K. Alton Spencer, Jr
Life is fast.
It should be slower.
Photography - my kind of photography, at least - is slow. And that’s the largest measure of its appeal. In
the midst of the hustle, something seizes my attention: a rose, a reflection, a waterfall, a snow-covered
mountain, a hand. Why? What is it about it that is remarkable? What is there to see? What stirred an emotion?
It may not be readily apparent. The camera is clarifying. I move around the scene or the subject, higher,
lower, closer, closer still. Change lenses. Change again. I’ve never seen a rose in this way before. Mount
the camera on the tripod. Focus. Select aperture and shutter speed. Scrutinize the edges for distractions. Click. Dig out the reflector. Change settings. Click. Dig out the diffuser. Change settings. Click. Dig out the polarizer. Change settings. Click. Back away. A different angle. Lying on the ground. Reset the tripod and camera. Click...
An hour has passed. I’ve been living in the moment. And I’ve come to know the yellow rose. To capture the essence of that rose is the essence of my photography. Concentration is required, attention to detail, sensitivity, passion, a dedication to technical aspects of the craft. And an interlude of time.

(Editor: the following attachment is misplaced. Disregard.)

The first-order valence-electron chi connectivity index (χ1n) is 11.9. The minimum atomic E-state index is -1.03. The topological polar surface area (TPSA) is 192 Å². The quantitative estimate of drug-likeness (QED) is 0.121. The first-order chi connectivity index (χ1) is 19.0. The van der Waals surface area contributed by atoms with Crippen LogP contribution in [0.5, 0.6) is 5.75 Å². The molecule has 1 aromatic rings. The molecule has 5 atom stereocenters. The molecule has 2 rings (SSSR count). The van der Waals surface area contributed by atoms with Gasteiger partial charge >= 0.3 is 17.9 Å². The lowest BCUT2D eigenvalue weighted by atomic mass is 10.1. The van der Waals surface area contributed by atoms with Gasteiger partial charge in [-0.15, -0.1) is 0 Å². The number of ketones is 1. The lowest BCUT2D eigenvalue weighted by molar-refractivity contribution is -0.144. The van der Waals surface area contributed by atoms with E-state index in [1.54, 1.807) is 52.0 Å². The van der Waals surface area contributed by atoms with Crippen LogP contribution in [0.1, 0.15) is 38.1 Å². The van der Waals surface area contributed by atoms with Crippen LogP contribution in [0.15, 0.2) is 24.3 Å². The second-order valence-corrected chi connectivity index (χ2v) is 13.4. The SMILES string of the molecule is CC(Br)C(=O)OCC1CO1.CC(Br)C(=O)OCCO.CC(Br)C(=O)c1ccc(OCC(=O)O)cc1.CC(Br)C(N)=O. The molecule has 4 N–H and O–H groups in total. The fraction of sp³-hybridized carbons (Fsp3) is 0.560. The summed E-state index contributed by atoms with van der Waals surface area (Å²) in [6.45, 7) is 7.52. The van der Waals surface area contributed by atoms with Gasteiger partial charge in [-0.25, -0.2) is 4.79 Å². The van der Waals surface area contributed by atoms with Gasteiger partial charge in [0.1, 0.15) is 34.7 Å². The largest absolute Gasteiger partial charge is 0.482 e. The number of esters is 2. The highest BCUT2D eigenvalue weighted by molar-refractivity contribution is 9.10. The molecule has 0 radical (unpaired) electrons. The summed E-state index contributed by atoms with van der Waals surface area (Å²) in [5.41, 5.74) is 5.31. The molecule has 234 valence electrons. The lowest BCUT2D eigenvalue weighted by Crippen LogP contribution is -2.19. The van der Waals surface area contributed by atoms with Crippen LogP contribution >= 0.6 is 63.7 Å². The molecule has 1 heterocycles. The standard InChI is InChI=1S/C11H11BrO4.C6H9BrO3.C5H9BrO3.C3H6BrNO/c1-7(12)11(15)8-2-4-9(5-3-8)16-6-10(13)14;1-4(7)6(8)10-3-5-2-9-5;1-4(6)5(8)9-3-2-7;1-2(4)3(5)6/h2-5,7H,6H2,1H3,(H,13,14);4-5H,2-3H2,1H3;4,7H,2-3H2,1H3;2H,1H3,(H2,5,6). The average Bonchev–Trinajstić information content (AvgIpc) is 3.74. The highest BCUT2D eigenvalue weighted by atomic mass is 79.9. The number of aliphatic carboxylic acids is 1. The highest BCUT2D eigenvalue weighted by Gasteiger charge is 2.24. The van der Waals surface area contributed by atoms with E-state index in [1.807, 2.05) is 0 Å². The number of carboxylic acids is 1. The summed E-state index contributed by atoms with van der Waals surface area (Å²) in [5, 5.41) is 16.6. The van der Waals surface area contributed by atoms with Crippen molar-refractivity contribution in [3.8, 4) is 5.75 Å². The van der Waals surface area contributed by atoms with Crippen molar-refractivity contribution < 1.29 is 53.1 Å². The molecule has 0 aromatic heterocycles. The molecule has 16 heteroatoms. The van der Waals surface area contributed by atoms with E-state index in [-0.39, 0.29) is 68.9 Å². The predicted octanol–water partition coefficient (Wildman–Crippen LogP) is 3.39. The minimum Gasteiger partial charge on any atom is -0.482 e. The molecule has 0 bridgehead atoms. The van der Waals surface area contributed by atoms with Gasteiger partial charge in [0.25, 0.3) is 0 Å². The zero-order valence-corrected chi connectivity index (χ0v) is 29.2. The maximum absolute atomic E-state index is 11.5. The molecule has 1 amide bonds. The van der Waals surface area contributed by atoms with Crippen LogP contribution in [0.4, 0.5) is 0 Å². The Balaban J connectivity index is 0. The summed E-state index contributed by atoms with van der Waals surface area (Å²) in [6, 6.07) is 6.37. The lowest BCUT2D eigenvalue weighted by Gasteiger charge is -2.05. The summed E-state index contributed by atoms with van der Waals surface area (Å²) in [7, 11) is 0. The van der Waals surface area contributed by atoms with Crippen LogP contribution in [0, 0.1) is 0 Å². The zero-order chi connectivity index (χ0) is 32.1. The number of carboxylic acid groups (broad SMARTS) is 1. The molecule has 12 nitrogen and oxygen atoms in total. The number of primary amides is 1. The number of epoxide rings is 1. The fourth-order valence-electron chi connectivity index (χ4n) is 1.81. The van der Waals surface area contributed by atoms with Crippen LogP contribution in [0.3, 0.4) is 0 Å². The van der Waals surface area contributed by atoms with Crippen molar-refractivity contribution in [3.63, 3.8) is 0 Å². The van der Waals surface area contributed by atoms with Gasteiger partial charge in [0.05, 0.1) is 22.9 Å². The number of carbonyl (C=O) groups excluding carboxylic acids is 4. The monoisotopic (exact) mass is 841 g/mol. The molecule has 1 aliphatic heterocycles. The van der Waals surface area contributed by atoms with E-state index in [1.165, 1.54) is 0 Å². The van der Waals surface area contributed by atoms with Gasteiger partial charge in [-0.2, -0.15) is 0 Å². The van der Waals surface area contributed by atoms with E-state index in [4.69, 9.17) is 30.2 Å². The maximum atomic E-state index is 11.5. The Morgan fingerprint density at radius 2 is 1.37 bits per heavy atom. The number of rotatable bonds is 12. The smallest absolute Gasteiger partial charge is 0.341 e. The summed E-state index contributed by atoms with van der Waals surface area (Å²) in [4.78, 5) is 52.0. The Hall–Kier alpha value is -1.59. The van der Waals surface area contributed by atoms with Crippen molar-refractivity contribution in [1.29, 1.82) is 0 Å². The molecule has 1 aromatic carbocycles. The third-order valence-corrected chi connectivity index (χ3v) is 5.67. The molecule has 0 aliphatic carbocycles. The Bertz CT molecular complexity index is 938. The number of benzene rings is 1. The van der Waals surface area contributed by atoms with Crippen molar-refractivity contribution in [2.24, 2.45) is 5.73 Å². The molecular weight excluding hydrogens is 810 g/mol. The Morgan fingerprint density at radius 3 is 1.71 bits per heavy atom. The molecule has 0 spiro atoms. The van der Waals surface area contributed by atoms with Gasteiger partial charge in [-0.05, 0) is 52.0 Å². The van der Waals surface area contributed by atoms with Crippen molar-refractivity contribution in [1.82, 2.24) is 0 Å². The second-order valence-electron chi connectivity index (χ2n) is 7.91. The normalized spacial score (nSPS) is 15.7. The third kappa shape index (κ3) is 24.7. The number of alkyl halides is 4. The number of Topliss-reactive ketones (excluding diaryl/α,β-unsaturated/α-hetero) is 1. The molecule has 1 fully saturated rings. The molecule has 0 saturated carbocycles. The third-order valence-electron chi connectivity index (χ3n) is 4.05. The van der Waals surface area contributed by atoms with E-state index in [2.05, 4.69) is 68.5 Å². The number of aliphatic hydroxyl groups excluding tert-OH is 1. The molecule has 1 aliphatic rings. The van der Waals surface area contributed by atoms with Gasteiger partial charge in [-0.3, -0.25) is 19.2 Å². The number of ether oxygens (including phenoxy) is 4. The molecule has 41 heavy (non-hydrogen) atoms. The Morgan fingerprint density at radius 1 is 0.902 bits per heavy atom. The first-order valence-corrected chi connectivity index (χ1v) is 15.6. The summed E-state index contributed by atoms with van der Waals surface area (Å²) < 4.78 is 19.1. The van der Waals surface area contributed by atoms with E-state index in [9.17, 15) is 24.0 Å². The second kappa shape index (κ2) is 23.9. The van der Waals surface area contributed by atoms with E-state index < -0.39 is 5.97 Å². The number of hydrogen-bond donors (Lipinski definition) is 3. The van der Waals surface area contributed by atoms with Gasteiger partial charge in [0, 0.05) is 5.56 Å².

We are all pulled along at the speed of life. Photography slows my pace.
I came late to Maine in 1977. Grew up in Manchester, CT. Clark University grad. USAF pilot.
Commercial banker. Logger. Sawmill owner/operator. CEO of a real estate appraisal firm since
1986. Golfer. Snowshoer. Reader. Photographer, Pickleballer. Joyously married to Martha since
1968. Two almost perfect daughters with families. I like piano jazz, the ocean, conversation,
common sense, bourbon, honesty, strong fiction, intelligent humor, old friends, early mornings. (I'm telling you these things because Randy said I should.)